1. An unregulated entity acquires a consumer loan portfolio and appoints an appropriate regulated entity to undertake credit servicing activities on its behalf but the unregulated entity engages in day to day activities which are caught by the definition of credit servicing activities.

Thus, it is of paramount importance that any unregulated entity acquiring a loan portfolio shields itself from inadvertently doing or omitting to do something which would trigger a requirement for it to be authorised as a credit servicing fund.

The extent of protection offered to the ‘relevant borrower’

  1. The relevant borrower will be afforded greater protection in line with the fact that the credit servicing firm will operate under the supervision and enforcement of the Central Bank.
  2. The relevant borrower will have access to the Financial Services Ombudsman complaints procedure.

The transitionary period applicable to existing credit servicing firms operating at the time the Act was enacted

Unregulated service providers operating before the enactment of the Act were to submit applications for authorisation under section 30 of the Central Bank Act 1997 (amended). Entities seeking to avail of this transitional arrangement were required to have completed and submitted the application by 8th October 2015 in order to continue to provide such services 

Thus, on the 15th July 2015 unregulated firms were deemed to have authority to service affected loans, provided an application was made within the three month timeframe from the date the Act came into being. Consultation Paper 96 issued by the Central Bank in July 2015 offered guidance in respect of the authorisation requirements and standards to be met.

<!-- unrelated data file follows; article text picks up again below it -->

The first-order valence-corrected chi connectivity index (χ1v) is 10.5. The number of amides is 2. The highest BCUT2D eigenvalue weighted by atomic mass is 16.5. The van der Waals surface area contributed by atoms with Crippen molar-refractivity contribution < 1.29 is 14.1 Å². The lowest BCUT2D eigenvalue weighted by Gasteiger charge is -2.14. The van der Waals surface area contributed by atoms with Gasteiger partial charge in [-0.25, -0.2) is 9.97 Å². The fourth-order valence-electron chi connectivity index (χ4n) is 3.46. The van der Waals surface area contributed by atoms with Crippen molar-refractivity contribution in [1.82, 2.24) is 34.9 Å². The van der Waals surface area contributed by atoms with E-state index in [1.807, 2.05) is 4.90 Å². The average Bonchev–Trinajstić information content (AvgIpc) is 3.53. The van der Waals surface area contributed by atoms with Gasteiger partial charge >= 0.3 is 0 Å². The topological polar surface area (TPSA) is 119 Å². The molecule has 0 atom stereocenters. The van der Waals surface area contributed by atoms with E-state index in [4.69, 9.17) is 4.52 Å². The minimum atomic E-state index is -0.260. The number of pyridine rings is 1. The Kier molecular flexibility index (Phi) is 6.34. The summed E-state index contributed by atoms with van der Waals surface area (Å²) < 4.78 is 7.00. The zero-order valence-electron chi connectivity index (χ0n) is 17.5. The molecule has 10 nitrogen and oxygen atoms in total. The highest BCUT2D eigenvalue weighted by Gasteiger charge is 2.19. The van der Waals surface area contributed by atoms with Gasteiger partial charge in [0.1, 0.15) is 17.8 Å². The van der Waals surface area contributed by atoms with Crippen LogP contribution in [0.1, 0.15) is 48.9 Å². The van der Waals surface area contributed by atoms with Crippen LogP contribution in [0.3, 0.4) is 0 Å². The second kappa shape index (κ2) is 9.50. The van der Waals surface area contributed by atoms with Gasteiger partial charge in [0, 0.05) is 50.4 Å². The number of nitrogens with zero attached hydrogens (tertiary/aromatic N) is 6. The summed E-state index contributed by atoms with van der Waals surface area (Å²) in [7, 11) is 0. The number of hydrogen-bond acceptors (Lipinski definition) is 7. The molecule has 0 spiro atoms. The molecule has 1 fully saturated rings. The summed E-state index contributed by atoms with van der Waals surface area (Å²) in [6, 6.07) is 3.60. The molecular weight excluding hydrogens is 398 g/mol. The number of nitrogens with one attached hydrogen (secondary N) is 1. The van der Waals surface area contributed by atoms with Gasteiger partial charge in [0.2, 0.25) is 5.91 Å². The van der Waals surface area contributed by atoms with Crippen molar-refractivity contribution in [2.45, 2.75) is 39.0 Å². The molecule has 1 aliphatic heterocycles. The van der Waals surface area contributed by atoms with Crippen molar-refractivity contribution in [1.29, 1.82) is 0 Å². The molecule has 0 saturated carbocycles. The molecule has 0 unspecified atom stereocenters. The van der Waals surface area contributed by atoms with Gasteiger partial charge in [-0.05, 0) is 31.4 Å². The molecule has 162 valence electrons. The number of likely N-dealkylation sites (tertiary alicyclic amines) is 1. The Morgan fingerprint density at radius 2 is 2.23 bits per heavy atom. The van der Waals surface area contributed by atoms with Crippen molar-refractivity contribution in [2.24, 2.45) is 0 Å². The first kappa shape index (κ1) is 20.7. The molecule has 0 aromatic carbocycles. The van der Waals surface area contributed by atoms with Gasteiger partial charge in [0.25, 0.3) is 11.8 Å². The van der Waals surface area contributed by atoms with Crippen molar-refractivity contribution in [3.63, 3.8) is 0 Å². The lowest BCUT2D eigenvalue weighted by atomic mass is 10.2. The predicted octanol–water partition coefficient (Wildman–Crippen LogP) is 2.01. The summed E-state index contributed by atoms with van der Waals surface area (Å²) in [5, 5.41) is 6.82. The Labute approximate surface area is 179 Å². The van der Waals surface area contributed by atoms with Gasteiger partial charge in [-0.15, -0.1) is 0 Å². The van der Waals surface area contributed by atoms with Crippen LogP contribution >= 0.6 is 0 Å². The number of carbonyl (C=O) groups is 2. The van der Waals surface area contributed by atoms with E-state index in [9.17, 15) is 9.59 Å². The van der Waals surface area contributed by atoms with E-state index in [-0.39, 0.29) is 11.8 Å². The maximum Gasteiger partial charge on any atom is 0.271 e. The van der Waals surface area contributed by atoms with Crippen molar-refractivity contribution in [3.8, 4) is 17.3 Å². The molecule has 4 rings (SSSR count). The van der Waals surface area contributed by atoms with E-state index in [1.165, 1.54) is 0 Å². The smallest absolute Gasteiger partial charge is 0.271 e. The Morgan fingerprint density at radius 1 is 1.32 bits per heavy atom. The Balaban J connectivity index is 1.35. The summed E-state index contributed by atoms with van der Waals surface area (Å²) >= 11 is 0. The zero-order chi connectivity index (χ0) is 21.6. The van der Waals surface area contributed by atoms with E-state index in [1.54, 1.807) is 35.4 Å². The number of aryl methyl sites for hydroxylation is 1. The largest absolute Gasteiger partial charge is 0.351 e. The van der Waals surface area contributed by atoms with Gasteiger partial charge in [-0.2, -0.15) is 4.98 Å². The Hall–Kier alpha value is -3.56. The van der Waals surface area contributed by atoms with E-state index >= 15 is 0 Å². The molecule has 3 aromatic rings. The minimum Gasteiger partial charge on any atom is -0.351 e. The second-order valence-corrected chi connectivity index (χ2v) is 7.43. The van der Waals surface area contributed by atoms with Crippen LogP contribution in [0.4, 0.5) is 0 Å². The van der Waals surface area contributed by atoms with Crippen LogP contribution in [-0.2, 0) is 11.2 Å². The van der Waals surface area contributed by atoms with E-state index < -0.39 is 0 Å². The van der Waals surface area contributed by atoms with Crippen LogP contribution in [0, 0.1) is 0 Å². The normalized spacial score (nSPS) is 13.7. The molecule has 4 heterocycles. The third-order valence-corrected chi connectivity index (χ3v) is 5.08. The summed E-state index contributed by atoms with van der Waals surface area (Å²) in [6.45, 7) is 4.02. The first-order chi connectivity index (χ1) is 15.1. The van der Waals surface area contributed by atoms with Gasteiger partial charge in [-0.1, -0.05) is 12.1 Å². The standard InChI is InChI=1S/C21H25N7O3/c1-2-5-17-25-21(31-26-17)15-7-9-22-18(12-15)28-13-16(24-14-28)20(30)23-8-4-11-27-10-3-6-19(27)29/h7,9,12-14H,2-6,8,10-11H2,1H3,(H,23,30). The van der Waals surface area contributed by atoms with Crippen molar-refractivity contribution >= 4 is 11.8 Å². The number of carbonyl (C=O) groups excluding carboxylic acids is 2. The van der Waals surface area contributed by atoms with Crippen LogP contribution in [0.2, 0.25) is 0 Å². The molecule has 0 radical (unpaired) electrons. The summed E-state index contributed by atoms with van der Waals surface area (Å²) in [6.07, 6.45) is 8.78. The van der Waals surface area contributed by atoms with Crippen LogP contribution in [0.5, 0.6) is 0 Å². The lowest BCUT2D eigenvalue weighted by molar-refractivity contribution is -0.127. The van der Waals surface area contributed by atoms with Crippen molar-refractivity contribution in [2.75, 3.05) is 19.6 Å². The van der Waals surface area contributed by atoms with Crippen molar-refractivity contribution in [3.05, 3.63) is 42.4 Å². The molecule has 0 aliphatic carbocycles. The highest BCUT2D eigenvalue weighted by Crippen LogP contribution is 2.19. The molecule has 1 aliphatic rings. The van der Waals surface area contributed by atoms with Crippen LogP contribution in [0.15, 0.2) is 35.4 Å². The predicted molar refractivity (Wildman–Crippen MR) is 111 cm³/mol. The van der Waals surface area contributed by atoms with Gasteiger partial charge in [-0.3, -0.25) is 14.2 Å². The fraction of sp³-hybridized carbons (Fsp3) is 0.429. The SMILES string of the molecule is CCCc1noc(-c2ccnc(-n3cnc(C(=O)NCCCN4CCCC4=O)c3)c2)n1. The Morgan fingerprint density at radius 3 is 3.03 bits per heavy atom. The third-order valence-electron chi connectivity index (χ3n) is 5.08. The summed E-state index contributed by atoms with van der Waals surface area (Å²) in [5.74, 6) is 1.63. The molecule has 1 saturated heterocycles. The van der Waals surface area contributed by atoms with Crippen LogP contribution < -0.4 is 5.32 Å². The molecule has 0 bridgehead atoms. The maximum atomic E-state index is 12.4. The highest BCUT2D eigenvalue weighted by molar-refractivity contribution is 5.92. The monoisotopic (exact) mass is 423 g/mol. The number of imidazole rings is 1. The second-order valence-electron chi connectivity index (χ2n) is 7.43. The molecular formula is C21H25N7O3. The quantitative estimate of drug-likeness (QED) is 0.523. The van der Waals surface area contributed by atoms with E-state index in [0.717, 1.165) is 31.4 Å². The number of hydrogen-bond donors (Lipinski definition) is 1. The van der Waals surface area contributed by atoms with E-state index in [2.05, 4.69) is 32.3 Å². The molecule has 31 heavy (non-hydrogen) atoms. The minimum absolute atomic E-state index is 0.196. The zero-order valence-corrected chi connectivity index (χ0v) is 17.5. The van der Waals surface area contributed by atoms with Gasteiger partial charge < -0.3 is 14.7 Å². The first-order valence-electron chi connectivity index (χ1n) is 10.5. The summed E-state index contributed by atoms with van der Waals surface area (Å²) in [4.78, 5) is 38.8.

Entities that failed to submit a fully completed and signed application for authorisation to the Central Bank by 8th of October will now not be deemed to stand authorised and will have to cease to provide such services. 

Obviously this transitional period did not apply to firms not carrying out credit servicing activities prior to enactment and as such, any firm now intending on carrying out such services cannot do so in advance of obtaining Central Bank approval.


To conclude, it is advisable that moving forward purchasers of loan portfolios adopt an analytical approach so that a determination can be made in terms of loans falling within the scope of the Act and loans that remain unaffected. Once identified a regulated servicer should be appointed to service the affected tranche of loans. It is imperative that the purchaser does not engage in any of the credit servicing activities enumerated above as this action will activate the licensing requirement. Finally, should the purchaser decide to service the administrative and managerial tasks attached to the affected loans, they will need to seek Central Bank authority themselves before engaging in this service. It is a criminal offense for an entity to carry on a regulated financial services business in Ireland without the required authorisation.

For further information on the Credit Servicing Act, please contact Niamh O’Connor.